no. most usb thumb drives and the like have hideously lower performance than a hard drive. the so called "hi-speed" 40-60x flash memory is approximately 10-15 MB/s which compared to recent hard drives are in the 30-50 MB/s range.

      if it's cheap, you can be guaranteed that it's around 7MB/s. this is still faster than 52X cdroms (which never reach 52x in the real world). and 15MB/s is faster than 8x DVDs.

      solid state doesn't automatically make it fast or faster. it depends on the characteristics of the device in question. flash is getting faster by the year. and there are even some "dual channel" drives which combine more than one flash chip to increase throughput.

      next gen flash memory is rated at 40-60MB/s, which
      is quite a bit faster than most end-user 5400rpm hard drives and on par with high end disks. of course, you still have the problem of flash being small in storage size. and the biggest devices are no more than 4-8GBs; far too low to be of use in replacing HDs.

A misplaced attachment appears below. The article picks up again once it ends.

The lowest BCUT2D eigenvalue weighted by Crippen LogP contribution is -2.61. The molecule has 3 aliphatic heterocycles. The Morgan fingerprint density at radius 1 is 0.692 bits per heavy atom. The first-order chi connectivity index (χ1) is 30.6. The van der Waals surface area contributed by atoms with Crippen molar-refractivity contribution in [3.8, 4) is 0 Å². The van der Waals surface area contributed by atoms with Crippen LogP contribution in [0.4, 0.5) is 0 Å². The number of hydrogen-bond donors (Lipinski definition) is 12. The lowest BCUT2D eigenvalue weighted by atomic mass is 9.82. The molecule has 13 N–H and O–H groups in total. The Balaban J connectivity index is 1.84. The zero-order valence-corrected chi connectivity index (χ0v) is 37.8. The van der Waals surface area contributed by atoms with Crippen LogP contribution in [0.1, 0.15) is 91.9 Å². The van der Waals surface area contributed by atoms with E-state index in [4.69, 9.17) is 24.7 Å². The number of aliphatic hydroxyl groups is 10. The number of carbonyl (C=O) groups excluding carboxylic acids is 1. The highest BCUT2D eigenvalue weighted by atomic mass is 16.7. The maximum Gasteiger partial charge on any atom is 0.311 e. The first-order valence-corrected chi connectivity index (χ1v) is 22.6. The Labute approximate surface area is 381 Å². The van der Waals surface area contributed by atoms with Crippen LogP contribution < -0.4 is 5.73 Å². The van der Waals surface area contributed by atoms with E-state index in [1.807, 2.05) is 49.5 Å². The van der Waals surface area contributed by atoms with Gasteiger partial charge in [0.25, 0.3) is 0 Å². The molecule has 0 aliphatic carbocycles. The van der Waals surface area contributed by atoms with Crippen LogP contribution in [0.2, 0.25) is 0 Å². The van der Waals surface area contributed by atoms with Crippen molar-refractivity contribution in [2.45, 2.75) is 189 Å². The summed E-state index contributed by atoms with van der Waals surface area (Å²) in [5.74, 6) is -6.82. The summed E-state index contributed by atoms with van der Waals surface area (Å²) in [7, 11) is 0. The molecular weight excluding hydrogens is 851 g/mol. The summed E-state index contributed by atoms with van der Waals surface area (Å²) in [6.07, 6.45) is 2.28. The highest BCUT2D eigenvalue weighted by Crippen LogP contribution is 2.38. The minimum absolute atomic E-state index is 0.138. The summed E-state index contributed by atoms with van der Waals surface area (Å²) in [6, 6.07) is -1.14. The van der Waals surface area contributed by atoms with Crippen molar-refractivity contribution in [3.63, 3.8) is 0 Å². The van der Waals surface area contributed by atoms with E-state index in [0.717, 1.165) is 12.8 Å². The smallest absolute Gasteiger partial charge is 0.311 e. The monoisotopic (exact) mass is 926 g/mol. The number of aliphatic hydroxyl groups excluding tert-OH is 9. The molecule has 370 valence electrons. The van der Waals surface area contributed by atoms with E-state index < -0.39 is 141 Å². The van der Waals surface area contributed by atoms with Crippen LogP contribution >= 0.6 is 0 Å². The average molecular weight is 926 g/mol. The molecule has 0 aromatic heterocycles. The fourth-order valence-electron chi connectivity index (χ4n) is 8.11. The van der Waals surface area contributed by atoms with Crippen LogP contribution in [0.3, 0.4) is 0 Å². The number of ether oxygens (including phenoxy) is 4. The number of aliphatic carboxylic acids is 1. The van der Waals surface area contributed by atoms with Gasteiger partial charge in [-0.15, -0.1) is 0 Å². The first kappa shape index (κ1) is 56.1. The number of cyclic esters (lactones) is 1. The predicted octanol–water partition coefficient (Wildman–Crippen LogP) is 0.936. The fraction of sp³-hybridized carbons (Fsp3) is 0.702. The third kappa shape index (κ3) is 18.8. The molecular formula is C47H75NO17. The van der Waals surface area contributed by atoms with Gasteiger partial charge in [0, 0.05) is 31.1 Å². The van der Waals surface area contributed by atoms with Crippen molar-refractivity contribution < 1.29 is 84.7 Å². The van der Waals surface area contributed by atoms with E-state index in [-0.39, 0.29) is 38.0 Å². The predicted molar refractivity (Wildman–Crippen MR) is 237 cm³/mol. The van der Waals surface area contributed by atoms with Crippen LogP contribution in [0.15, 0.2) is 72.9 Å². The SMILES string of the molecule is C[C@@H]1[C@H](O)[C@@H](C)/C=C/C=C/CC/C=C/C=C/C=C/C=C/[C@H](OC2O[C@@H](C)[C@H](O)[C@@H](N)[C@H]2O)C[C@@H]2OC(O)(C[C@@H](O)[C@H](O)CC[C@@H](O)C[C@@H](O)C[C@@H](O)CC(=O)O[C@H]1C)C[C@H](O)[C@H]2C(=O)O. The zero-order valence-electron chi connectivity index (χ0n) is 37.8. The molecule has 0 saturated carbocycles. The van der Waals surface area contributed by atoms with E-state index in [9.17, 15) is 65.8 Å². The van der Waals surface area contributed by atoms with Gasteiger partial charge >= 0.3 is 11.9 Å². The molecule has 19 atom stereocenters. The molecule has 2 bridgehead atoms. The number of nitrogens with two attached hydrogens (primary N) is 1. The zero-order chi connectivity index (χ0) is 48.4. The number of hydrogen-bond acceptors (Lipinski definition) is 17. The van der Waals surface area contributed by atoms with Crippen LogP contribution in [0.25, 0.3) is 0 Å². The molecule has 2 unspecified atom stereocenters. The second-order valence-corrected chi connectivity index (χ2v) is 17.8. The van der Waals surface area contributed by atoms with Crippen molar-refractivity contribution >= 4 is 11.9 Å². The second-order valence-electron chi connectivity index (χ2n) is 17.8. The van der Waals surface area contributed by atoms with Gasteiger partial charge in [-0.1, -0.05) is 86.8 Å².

still they have their uses. they run cool and take up very little space. these would be perfect for embedded devices and small form factor systems. among many other uses one can conceive of.
    • ATA/133 has a theoretical max transfer rate of 133 MB/sec. USB 2.0 has a theoretical max transfer rate of about half that (~60 MB/sec). A decent USB 2.0 flash drive will have a transfer speed of 8-10 MB/sec. Given that seek times for the HDD probably aren't going to have significant impact on overall load time, these figures suggest that booting from the flash drive will be significantly slower, although probably less than a factor of 10. Just a hunch.
    • They're the wrong kind of solid state for speed, and repeated "write" operations will wear them out far faster than a typical disk.

      They're extremely useful for occasional boot use, transferring data, and running an OS like the Knoppix live CD os that writes nothing to the bootable media itself.
  • The CD Forum has screenshots [] from various folks' BartPE builds.